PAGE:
Why did I Recommend What I Did for Rails 6?

June 12, 2016

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In my imagined keynote for Rails 6, I imagined a lot of wacky new features for Rails. My Rails 6 had lots of big changes, and I thought it might be interesting to dig into why I think those changes are useful for Rails.

First, I very much feel that Rails should continue to have opinions, and to embody those opinions in the framework. It seems logical for me that as the shared body of knowledge around web development increases, Rails should bring the best of those practices to the framework.

I view Rails’ strength as removing decisions that aren’t relevant to getting your work done. For example, I don’t care what the name of a primary key is, I just need it to be consistent in the system. Therefore, I shouldn’t have to make a decision about it. Similarly, I don’t want to have to decide the names of the directories where code goes, I’m fine if there is a consistent, framework-enforced standard.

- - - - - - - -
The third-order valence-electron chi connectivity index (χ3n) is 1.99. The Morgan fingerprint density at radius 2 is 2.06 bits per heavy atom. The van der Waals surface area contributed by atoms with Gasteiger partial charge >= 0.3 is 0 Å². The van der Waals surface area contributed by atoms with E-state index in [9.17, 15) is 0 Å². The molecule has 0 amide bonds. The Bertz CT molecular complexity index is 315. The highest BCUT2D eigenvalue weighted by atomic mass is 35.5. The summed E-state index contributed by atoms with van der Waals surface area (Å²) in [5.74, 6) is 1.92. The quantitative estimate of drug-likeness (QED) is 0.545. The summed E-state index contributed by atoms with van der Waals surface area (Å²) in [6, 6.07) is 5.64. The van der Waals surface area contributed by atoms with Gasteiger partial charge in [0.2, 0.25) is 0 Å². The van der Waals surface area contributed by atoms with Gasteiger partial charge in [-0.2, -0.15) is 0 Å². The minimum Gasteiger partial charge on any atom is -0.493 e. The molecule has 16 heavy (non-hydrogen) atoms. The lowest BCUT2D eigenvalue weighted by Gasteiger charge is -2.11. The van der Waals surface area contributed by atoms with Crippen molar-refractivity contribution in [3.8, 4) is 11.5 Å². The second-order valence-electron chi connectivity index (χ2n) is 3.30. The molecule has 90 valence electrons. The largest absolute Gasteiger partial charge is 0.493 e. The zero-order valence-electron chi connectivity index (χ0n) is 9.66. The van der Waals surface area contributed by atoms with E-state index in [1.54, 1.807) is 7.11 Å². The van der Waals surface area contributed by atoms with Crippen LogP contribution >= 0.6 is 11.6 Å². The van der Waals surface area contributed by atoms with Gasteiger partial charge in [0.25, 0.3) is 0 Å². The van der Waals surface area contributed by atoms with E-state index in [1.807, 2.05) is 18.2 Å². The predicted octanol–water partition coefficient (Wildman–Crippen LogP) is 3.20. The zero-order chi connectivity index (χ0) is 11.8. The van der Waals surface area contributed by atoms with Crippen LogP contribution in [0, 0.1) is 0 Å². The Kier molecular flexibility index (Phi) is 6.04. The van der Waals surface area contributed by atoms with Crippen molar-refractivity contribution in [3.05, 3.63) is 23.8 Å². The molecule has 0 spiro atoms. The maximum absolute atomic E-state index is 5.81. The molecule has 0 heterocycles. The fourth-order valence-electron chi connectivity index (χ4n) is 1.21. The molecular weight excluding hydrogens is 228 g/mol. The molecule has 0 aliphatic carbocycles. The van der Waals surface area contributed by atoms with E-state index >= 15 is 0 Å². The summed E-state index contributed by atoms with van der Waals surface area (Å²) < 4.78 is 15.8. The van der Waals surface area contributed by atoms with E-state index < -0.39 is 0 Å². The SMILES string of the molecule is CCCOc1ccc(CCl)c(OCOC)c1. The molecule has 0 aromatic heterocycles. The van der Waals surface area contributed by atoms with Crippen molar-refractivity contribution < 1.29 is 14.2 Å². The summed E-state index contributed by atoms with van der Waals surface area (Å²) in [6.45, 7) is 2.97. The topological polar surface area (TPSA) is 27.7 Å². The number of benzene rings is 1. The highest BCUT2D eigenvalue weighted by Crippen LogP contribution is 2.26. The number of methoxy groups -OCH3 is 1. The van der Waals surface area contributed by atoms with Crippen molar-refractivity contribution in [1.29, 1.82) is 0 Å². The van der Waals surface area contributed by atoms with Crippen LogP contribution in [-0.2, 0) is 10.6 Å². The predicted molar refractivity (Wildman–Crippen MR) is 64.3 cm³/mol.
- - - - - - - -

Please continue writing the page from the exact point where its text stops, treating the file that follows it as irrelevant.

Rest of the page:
To my mind, then, it stands to reason that as more and more practices become common, Rails should incorporate them into the framework, each time removing a decision a future developer has to make that isn’t relevant to the task at hand.

A great, and simple example is presenters. Developers have recognized that views often need to expose more data than is in an Active Record and that sometimes that data is view-specific. There are myriad gems to address this. They are all more or less the samed, and they all seem to indicate that developers are making pointless decisions—which presenter framework or pattern should I use? If Rails adopted such as mechanism, it would remove that decision for most developers and be a win for the framework and its users.

So, let’s explore my imagined features/changes to Rails. We’ll go in order of the keynote, and each bit will be its own blog post.

Check back for updates.